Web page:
A positive ANA can also mean that the person has drug-induced lupus. This condition is associated with the development of autoantibodies to histones, which are water-soluble proteins rich in the amino acids lysine and arginine. An anti-histone test may be ordered to support the diagnosis of drug-induced lupus.

Other conditions in which a positive ANA test result may be seen include:

Sjögren's syndrome: Between 40% and 70% of those with this condition have a positive ANA test result. While this finding supports the diagnosis, a negative result does not rule it out. The doctor may want to test for two subsets of ANA: Anti-SS-A (Ro) and Anti-SS-B (La). About 90% or more of people with Sjögren's have autoantibodies to SSA.
Scleroderma (systemic sclerosis): About 60% to 90% of those with scleroderma have a positive ANA finding. In people who may have this condition, ANA subset tests can help distinguished two forms of the disease, limited versus diffuse. The diffuse form is more severe. Limited disease is most closely associated with the anticentromere pattern of ANA staining (and the anticentromere test), while the diffuse form is associated with autoantibodies to the anti–Scl-70.
A positive result on the ANA also may show up in people with Raynaud's disease, rheumatoid arthritis, dermatomyositis or polymyosis, mixed connective tissue disease, and other autoimmune conditions. For more on these conditions, visit the American Autoimmune Related Diseases Association patient information page.

A doctor must rely on test results, clinical symptoms, and the person's history for diagnosis. Because symptoms may come and go, it may take months or years to show a pattern that might suggest SLE or any of the other autoimmune diseases.

A negative ANA result makes SLE an unlikely diagnosis. It usually is not necessary to immediately repeat a negative ANA test; however, due to the episodic nature of autoimmune diseases, it may be worthwhile to repeat the ANA test at a future date if symptoms persist.

Aside from rare cases, further autoantibody (subset) testing is not necessary if a person has a negative ANA result.

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Is there anything else I should know?
A number of drugs and some infections (such as chronic non-viral hepatitis, primary biliary cirrhosis) as well as other conditions mentioned above can give a false positive result for the ANA test.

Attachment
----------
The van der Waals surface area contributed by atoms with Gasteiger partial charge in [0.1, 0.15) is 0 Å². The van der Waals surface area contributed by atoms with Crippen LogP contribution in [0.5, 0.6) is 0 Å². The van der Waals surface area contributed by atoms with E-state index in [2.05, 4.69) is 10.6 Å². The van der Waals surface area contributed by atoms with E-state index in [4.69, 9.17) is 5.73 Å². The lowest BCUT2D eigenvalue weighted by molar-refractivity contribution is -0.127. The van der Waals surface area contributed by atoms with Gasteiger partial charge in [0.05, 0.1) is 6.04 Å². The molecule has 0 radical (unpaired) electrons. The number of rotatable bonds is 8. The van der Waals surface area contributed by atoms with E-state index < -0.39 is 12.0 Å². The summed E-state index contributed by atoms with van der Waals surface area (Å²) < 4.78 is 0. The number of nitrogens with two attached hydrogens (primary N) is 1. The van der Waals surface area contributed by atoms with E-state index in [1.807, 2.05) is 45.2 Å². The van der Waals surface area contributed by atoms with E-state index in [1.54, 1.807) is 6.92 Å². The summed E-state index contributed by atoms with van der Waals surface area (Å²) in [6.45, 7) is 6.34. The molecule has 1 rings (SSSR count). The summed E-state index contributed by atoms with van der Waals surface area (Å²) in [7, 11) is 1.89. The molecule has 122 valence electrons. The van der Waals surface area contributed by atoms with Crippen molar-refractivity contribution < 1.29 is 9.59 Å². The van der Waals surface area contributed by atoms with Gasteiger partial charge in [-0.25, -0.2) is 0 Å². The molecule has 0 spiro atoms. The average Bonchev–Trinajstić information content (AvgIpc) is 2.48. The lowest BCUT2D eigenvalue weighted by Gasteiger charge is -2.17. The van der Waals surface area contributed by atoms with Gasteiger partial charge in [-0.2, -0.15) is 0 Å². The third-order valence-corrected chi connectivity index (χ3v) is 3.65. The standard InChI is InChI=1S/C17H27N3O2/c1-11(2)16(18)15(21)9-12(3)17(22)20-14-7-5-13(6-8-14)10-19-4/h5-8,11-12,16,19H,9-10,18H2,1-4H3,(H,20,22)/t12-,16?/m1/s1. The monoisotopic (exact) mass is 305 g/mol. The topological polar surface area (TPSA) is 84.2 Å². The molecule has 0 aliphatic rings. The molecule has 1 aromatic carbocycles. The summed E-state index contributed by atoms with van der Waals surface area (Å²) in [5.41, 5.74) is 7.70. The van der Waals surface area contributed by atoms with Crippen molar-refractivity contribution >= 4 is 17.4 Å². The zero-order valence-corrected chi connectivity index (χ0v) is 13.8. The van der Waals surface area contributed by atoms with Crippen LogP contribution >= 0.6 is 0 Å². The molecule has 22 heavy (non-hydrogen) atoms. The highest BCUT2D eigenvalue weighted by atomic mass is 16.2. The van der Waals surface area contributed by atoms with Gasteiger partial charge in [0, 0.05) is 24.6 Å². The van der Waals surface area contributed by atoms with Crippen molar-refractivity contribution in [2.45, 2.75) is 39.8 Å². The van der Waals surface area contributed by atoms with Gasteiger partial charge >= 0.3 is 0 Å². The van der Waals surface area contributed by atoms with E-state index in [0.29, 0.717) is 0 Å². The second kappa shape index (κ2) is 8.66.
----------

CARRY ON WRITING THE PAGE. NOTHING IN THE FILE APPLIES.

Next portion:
About 3% - 5% of Caucasians may be positive for ANA and it may reach as high as 10% - 37% in healthy individuals over the age of 65.

A number of medications may bring on a condition that includes SLE symptoms, called drug-induced lupus. When the drugs are stopped, the symptoms usually go away. Although many medications have been reported to cause drug-induced lupus, those most closely associated with this syndrome include hydralazine, isoniazid, procainamide, and several anticonvulsants.

Though some laboratories may use an immunoassay to test for ANA, indirect fluorescent antibody (IFA) is still considered the gold standard. Often, laboratories will screen using immunoassay and confirm positive or equivocal results using IFA. "
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Reply #5 - 04/15/11  4:02pm
" Thank you both!

That is a wealth of info.!

I had blood work done, the only thing my neuro that I have left, said I tested positive for Mono and shingles. My LP showed elevated proteins but it was from previous surgeries.

Thank,
Kevin "
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Reply #6 - 04/15/11  4:16pm
" My ANA titer is 1:160 Homogenous , could this be from having MS, it seems I always have it, and it has been the same for years, the number hasn't changed.

So, it says something 'autoimmune' is going on in my body, but nothing is showing up on the tests. MS can be autoimmune...

Just trying to play detective here :)

Thanks you guys :)
Nicole "
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Reply #7 - 04/16/11  2:18pm
" I don't know if I have ever had this test, and man, have I had a multitude of tests. I will have check this one out! "
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Reply #8 - 04/16/11  11:17pm
" Hey Nicole. I've had FOUR...ANA Titer tests...ALL Positive! The highest one was 1:640...ALL speckled pattern (have them all highlighted in my lab medical files). However, the ONLY thing I'm "officially" Dx with at this time...is (again) Fibromyalgia.

After testing negative for Lupus & several others...my last Rheumatologist......was just sure that I had SjS (Sjogren's Syndrome)...UNTIL my lip biopsy came back negative. Then...she simply Dx me with "some type of" Mixed Connective Tissue Disease. Although...I'm not positive because neither was she. However...as she & other Docs have stated...given my health history, symptoms list, & 4 positive ANA's...I obviously have an Auto Immune Disease of some type...it's just that no one is positive which one yet.
~tj "